The crypt end of Canterbury Cathedral under a dusky sky.

Our Canterbury Tales, Kent, England

In Canterbury, Cities, Counties, Days Out, Kent, Our Journeys, Trip-Types, UK Travel by Janis2 Comments

Follow in the footsteps of Kings, Saints & Scholars

In the heart of the "Garden of England", Canterbury encases so much rich history that even the local King's School can boast of being the oldest in the world.
The Trinity Chapel end of Canterbury Cathedral.

A view of Canterbury Cathedral

The historic City of Canterbury is just under a one-hour journey on a train from London and an enjoyable day out for the family.
 
In no time at all, you’ll be immersing yourselves in all that is quintessentially English in the picturesque county of Kent.

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Chaucer's Canterbury Tales

Throughout Canterbury, there are charming references and reminders to the incredible 14th-century English poet Geoffrey Chaucer.
 
Geoffrey Chaucer created many remarkable literary works; however, one collection in particular that he is remembered for is The Canterbury Tales.

A statue to Geoffrey Chaucer, dressed as a pilgrim, sharing his Canterbury Tales, in the High Street of Canterbury, Kent.

The Canterbury Tales

The collection comprises of 24 tales, each from an individual's perspective of their pilgrimage. Amongst the 24 were a Friar, a Shipman and a Physician.
 
Chaucer produced fascinating stories of the pilgrim’s lives and their journeys to Thomas Becket's shrine in Canterbury Cathedral.
 
Geoffrey Chaucer is interred in Poet’s Corner at Westminster Abbey, London.

Arriving at Canterbury Cathedral

Chaucer’s pilgrims would have arrived at Canterbury Cathedral entrance via the 'Bull Stake'. Now I don’t want to go into too much detail here, but bulls and baiting were involved. Thankfully the charming square had a name change around 200-years ago to 'The Buttermarket.'
The cobbled pedestrian Buttermarket area of Canterbury, with the war memorial in the centre.
The Buttermarket, Canterbury
This picturesque square is encircled by delightful historic buildings, which reveal the stunning Christchurch Gate. The spectacular and ornate entrance to Canterbury Cathedral.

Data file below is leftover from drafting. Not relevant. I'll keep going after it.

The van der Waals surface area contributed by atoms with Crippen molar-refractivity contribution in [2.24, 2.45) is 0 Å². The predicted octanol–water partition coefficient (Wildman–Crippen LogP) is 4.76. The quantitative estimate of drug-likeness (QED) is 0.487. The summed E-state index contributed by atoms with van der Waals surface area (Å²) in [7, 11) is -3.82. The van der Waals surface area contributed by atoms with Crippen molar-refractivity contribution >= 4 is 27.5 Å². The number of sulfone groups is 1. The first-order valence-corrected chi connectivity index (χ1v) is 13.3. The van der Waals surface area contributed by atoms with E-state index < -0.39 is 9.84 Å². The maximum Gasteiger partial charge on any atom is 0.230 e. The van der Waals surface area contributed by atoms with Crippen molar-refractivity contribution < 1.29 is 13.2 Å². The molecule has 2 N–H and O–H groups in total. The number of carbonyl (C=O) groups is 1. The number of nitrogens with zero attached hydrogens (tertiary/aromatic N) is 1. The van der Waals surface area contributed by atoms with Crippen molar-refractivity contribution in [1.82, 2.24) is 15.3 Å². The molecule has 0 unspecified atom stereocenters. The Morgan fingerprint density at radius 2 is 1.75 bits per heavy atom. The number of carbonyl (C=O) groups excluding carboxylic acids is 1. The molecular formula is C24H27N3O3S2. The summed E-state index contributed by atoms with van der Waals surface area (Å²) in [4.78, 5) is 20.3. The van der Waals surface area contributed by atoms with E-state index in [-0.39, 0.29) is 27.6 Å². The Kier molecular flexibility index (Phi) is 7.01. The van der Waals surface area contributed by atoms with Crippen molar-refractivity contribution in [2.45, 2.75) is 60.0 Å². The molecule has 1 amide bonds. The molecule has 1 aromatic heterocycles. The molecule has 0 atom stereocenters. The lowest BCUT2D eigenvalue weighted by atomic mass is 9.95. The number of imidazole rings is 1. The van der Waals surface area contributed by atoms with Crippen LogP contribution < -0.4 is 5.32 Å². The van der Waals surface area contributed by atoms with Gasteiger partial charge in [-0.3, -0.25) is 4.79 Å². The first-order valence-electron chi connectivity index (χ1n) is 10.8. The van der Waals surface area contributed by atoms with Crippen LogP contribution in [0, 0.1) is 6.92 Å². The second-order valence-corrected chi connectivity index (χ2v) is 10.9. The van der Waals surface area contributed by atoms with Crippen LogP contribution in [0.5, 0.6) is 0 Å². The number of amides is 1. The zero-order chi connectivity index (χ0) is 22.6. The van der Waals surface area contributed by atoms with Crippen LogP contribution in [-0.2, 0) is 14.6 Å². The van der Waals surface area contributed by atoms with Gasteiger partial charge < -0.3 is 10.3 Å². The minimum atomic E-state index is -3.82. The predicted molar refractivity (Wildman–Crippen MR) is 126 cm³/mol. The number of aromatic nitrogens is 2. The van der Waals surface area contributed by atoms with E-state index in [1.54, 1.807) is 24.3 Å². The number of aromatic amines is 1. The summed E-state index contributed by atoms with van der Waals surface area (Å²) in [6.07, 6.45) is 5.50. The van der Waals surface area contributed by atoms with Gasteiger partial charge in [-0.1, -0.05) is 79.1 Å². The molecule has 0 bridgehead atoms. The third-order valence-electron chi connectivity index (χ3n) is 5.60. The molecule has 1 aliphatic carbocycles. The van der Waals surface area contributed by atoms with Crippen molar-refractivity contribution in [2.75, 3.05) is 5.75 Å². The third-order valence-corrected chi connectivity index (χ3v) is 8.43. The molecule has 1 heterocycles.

The ornate stone Christchurch gate entrance to the Canterbury Cathedral
The Christchurch Gate entrance to Canterbury Cathedral
The stone war memorial in the Buttermarket area of Canterbury
The War Memorial
Today the Buttermarket’s emphasis is Canterbury’s War Memorial.

Kent coastal road trip

Discover 11 of Kent’s charming and historic coastal towns on a road trip. Uncover the delights of Broadstairs, Deal, Margate, Hythe, Folkestone and more.

There’s been a murder at Canterbury Cathedral

Strolling through Christchurch Gate, you’re are greeted by the magnificent Canterbury Cathedral. Culturally the centrepiece of the city and undoubtedly the most famous Christian building in England.
The crypt end of Canterbury Cathedral under a dusky sky.
Canterbury Cathedral

Canterbury Cathedral was founded in AD 597; it was unfortunately destroyed by a fire in 1067, a year after the Norman Conquest. The cathedral was rebuilt entirely by 1077 to a design based closely on that of the Abbey of Saint-Étienne in Caen.

Canterbury Cathedral is not only the seat of the leader of the Church of England, the Archbishop of Canterbury, but it is also renowned for the shrine of Thomas Becket.

An interior view down the nave of Canterbury Cathedral in Kent
Inside the Cathedral
A modern art piece consisting of 3 medieval swords above the spot where Archbishop Thomas Becket was executed in Canterbury Cathedral.
Where Thomas Becket was slain
Thomas Becket was murdered in the Cathedral by four of King Henry II’s Knights in 1170. A sculpture marks the spot where the Archbishop was killed.
A black and white image of the Tomb of the Black Prince surrounded by railings
The Tomb of the Black Prince
Wandering through the beautiful Cathedral are gorgeous stained-glass windows and a peaceful cloister. This holds the tomb of King Henry IV and also 'The Black Prince'.

Did you know?

Did you know? That the Canterbury Cathedral been on the UNESCO World Heritage list since 1988

The King's School, Canterbury

The King’s School was founded in AD 597, the same year as Canterbury Cathedral. This ancient school is acknowledged to be the oldest continuously operated school in the world.
A gatehouse in King's School, Canterbury
A gatehouse in King's School, Canterbury
Within the King’s School grounds are some wonderful historic buildings. Including the schoolhouse dating from 1860 and the Norman Staircase is dating from the 12thcentury.
A stone cross in Memorial Court, King's School, Canterbury
Historic Canterbury
The King’s School in Canterbury was followed seven years later in AD 604 by the world’s second-oldest continuously operated school, The King’s School in Rochester, Kent.

An interesting read

If you're intrigued by Kent's weird and wonderful history, or all unusual stories around the county, then take a peek at "Kent's Strangest Tales".

You won't be able to put it down, you can pick it up for your Kindle or in good old paperback.


The King's Mile, Canterbury

Heading out of King’s School gate and you are now in the heart of The King’s Mile. A collection of intriguing streets and cobble-stoned lanes all within eyeshot of the ancient cathedral.
A shop with a red frontage in a historic building on the King's Mile in Canterbury
Crowthers in the King's Mile
A crooked 17th-century shop on the King's Mile in Canterbury
Sir John Boys House or the Crooked House
There are some fantastic independent shops and eateries around here. Although what may catch your eye is the quaint 17th-century half-timbered bookshop (on the corner of King St & Palace St). It has a bit of an odd angle about it (check out the front door).